Rampage Not Linked to M.C. Hammer Concert, Organizers Say
Jul. 29, 1991
PENTICTON, British Columbia (AP) _ The mayor says a weekend riot by about 2,000 youths was planned in advance by teen-agers from outside the city, but some shop owners say it wouldn't have happened if rapper M.C. Hammer hadn't drawn a huge crowd to his concert.
The rioters looted stores, overturned cars, and wrecked tourist attractions and concessions along the beach in this resort town.
At least 50 members of the Royal Canadian Mouted Police in riot gear used tear gas to quell the crowd. More than 70 people were arrested.
About 60 people were treated at Penticton hospital for minor injuries. RCMP Inspector Trevor Thompsett said some officers received minor injuries.
The disturbance Saturday night and early Sunday is believed to have started when about 20 young people began throwing rocks at a RCMP officer directing traffic.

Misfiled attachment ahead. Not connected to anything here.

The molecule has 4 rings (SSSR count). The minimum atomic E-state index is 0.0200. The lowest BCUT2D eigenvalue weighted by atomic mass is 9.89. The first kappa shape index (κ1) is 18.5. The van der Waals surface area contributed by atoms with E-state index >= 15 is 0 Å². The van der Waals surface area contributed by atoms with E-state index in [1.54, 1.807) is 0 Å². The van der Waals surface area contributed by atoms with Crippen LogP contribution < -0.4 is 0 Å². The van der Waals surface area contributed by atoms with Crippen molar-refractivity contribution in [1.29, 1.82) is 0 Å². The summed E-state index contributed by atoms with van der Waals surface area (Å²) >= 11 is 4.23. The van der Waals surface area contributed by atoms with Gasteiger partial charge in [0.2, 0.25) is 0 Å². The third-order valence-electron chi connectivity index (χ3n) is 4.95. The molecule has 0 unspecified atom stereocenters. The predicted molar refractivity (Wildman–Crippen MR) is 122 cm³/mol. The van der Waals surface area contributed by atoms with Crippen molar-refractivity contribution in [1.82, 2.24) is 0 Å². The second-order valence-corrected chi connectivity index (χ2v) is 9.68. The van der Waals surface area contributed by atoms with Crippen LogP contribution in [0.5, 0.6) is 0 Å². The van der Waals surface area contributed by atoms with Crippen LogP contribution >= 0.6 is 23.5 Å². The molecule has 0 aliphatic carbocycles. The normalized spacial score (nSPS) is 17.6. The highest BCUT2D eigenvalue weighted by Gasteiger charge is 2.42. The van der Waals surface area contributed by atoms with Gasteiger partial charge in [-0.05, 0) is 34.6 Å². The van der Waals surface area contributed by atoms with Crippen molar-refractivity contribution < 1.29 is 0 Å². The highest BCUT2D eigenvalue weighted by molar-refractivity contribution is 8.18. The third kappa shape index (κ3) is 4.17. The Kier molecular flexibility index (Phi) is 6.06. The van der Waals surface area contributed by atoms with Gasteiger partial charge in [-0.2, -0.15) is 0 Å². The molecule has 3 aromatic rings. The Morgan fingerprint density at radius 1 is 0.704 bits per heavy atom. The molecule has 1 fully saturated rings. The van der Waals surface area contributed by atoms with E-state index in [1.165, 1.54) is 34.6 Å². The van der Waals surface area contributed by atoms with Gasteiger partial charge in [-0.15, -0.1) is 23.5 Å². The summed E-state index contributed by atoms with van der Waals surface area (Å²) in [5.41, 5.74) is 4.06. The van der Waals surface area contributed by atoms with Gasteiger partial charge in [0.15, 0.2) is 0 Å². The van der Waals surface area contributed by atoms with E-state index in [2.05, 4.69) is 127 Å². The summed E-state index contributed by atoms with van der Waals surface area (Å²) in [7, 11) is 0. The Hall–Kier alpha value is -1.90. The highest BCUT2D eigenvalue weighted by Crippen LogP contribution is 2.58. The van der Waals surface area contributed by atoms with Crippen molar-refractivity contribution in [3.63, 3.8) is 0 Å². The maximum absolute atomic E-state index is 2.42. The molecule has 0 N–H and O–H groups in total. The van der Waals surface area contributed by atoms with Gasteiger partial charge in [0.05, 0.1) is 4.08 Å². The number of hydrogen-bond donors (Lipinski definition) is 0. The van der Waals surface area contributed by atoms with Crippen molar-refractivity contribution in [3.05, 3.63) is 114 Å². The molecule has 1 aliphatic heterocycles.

A witness, Lee Edwards of Kelowna, said a youths surrounded a pair of police officers and began kicking and beating them.
The disturbance occurred during and after an outdoor concert by Hammer before more than 9,000 people. A spokesman for Music 91, the government-funded sponsor of the concert, said the concert went off without a hitch.
Hammer delivered a strong message against drugs, alcohol and violence, said Ray McAllister, Music 91's director of communications.
Mayor Jake Kimberly said police told him Sunday that teen-agers from outside the city who had planned a disturbance in advance. He said he wasn't prepared to divulge where the youths were from.
But managers of some of the looted stores said the Hammer concert played a significant role in the riot.
''M. C. Hammer brought in 10,000 people. Seven thousand of them were probably from out of town,'' said Sam Drossos, manager of the Three Gables Beer and Wine Store.
''The clubs and bars were full after the concert so these people had no place to go.''